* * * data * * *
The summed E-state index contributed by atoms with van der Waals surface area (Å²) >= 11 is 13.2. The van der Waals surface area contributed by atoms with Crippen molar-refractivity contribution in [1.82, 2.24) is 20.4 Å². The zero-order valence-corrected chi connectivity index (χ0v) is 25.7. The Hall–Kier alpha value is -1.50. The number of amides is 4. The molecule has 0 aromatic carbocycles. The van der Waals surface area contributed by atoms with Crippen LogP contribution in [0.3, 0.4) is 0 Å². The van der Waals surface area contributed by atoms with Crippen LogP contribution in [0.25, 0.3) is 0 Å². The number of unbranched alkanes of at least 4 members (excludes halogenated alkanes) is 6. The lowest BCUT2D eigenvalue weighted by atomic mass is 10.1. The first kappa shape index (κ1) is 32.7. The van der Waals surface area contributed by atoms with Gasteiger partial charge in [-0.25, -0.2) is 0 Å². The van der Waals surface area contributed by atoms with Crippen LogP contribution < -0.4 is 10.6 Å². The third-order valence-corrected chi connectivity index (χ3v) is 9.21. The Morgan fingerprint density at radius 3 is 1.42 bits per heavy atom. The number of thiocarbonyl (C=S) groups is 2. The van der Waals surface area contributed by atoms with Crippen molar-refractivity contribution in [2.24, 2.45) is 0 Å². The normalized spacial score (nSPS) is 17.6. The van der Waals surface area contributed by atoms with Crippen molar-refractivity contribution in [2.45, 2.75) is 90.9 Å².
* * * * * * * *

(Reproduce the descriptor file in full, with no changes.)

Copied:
The summed E-state index contributed by atoms with van der Waals surface area (Å²) >= 11 is 13.2. The van der Waals surface area contributed by atoms with Crippen molar-refractivity contribution in [1.82, 2.24) is 20.4 Å². The zero-order valence-corrected chi connectivity index (χ0v) is 25.7. The Hall–Kier alpha value is -1.50. The number of amides is 4. The molecule has 0 aromatic carbocycles. The van der Waals surface area contributed by atoms with Crippen LogP contribution in [0.3, 0.4) is 0 Å². The van der Waals surface area contributed by atoms with Crippen LogP contribution in [0.25, 0.3) is 0 Å². The number of unbranched alkanes of at least 4 members (excludes halogenated alkanes) is 6. The lowest BCUT2D eigenvalue weighted by atomic mass is 10.1. The first kappa shape index (κ1) is 32.7. The van der Waals surface area contributed by atoms with Gasteiger partial charge in [-0.25, -0.2) is 0 Å². The van der Waals surface area contributed by atoms with Crippen LogP contribution < -0.4 is 10.6 Å². The third-order valence-corrected chi connectivity index (χ3v) is 9.21. The Morgan fingerprint density at radius 3 is 1.42 bits per heavy atom. The number of thiocarbonyl (C=S) groups is 2. The van der Waals surface area contributed by atoms with Crippen molar-refractivity contribution in [2.24, 2.45) is 0 Å². The normalized spacial score (nSPS) is 17.6. The van der Waals surface area contributed by atoms with Crippen molar-refractivity contribution in [2.45, 2.75) is 90.9 Å².